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The Enduring American Dream in Lorraine Hansberry's 'A Raisin in the Sun'

Oliver Neff

A landscape with a raisin in the sun
Illustration by Alexander Maclellan

Our dreams and ambitions can be seen as an organism, one that must adapt when met with the complications of life in order to survive; the dreams that prevail are the ones that are adaptable in form, but remain uncompromising in their purpose. A Raisin in the Sun by Lorraine Hansberry is a play about the Youngers, a family trying to make ends meet in the south side of Chicago in the 1950s. Hansberry was a prolific black playwright, author, and Civil Rights activist who penned this influential play in 1959. Throughout the play, Hansberry interprets the American Dream as a shared goal that needs to be adaptable to the changes of life in order to exist. This deviates from the conventional concept of the American Dream which places the focus on the individual with little consideration to communal success. The Youngers are able to adapt their American Dream by sharing the fruits of their individual labor with one another, maintaining a sense of familial pride, and cultivating hope. Importantly, in this play, Hansberry is taking the focus away from the individual American Dream and putting it in the context of a family.

Hansberry uses “Harlem” by Langston Hughes as the epigraph of the play. This poem reflects on what happens to a person’s dreams when they are deferred. The title comes from the lines, “Does it dry up/ like a raisin in the sun?” (Hughes). By including this poem in the play, one cannot help but ask: how does this story relate to these lines? At the beginning of the play, we learn of the hardships that have delayed the American Dreams of the Youngers. The “raisin” in the sun symbolizes a non-living husk of the American Dream that was once ripe with potential. The dreams of the Youngers, at the surface, have been set aside to the point that they are unreachable. However, by the end of the play we see how the Youngers face the adversity of their situation with pride and enduring kinship. The “raisin” might be dead, but it is also a potential for new life. The “raisin” is the dead harvest of the vine, but it is also the vessel for the seeds of a new vine. By the end of our time with the Youngers, the “raisin” takes on this new meaning. Hansberry is showing how the American Dream might never happen for one person, but can become the basis for another. In this way, the dream can adapt and survive even when it seems unviable on an individual level.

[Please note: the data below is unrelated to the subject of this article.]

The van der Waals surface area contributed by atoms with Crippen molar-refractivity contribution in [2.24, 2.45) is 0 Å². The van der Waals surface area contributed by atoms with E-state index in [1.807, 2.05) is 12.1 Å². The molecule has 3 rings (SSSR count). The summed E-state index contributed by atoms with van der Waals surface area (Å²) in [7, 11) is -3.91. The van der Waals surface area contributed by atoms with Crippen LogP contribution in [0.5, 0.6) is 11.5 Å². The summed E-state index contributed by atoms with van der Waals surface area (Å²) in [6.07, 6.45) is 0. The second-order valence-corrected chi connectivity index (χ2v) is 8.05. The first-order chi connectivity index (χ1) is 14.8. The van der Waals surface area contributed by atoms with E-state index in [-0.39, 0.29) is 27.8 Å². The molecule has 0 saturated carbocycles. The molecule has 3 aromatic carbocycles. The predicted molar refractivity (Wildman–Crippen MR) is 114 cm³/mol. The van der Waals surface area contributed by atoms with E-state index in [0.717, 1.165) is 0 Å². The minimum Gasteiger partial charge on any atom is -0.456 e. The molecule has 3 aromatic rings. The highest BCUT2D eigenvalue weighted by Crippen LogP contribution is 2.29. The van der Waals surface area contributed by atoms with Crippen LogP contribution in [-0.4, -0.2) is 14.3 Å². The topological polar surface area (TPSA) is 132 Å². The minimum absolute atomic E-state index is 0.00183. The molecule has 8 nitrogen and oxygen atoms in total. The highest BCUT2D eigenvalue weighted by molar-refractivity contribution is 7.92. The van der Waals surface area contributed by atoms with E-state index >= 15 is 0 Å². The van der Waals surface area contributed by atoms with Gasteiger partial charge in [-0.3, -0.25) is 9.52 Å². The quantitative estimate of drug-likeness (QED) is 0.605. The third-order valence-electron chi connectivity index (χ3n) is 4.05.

One example of this surviving seed of the American Dream is the money the family inherits from “Big Walter”. At the time of the play, Walter Sr. has passed away, and the circumstances of his passing has left his wife, Lena (known in the household as Mama), with a large sum of money. When Mama tells Travis, her grandson, what she has done with a large portion of his grandfather’s money, she explains that she bought a house for them to live in, and that it will one day become his. She tells him: “Now when you say your prayers tonight, you thank God and your grandfather - ‘cause it was him who gave you the house - in his way” (Hansberry 91). She is explaining to Travis that while the dream of Big Walter was not realized in his lifetime, his hard work towards that dream is now a resource for Travis to use in his attainment of the American Dream. This inheritance is the American Dream in a form that is unbroken by the hardships the individual could face because it can be passed on to the future generations to fuel their ambitions.